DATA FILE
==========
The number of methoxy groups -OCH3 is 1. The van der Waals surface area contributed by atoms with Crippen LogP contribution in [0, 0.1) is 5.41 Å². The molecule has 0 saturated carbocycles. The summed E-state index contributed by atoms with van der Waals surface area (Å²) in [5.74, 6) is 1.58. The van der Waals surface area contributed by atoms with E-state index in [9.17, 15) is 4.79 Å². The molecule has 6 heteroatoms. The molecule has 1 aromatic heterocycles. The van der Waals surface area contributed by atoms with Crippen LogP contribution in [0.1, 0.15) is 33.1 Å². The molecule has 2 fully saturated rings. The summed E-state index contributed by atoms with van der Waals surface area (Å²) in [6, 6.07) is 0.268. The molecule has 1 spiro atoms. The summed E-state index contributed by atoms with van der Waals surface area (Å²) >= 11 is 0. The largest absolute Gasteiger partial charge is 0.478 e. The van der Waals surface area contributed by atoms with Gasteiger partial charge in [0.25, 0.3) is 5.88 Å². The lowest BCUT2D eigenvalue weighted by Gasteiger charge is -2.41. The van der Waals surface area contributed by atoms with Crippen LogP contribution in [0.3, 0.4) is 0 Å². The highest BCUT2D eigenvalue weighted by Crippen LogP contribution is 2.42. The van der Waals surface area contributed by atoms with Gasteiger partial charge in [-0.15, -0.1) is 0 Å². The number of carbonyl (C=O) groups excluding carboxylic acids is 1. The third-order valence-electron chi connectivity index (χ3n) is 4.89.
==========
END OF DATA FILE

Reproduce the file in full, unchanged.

The number of methoxy groups -OCH3 is 1. The van der Waals surface area contributed by atoms with Crippen LogP contribution in [0, 0.1) is 5.41 Å². The molecule has 0 saturated carbocycles. The summed E-state index contributed by atoms with van der Waals surface area (Å²) in [5.74, 6) is 1.58. The van der Waals surface area contributed by atoms with E-state index in [9.17, 15) is 4.79 Å². The molecule has 6 heteroatoms. The molecule has 1 aromatic heterocycles. The van der Waals surface area contributed by atoms with Crippen LogP contribution in [0.1, 0.15) is 33.1 Å². The molecule has 2 fully saturated rings. The summed E-state index contributed by atoms with van der Waals surface area (Å²) in [6, 6.07) is 0.268. The molecule has 1 spiro atoms. The summed E-state index contributed by atoms with van der Waals surface area (Å²) >= 11 is 0. The largest absolute Gasteiger partial charge is 0.478 e. The van der Waals surface area contributed by atoms with Gasteiger partial charge in [0.25, 0.3) is 5.88 Å². The lowest BCUT2D eigenvalue weighted by Gasteiger charge is -2.41. The van der Waals surface area contributed by atoms with Crippen LogP contribution in [0.3, 0.4) is 0 Å². The highest BCUT2D eigenvalue weighted by Crippen LogP contribution is 2.42. The van der Waals surface area contributed by atoms with Gasteiger partial charge in [-0.15, -0.1) is 0 Å². The number of carbonyl (C=O) groups excluding carboxylic acids is 1. The third-order valence-electron chi connectivity index (χ3n) is 4.89.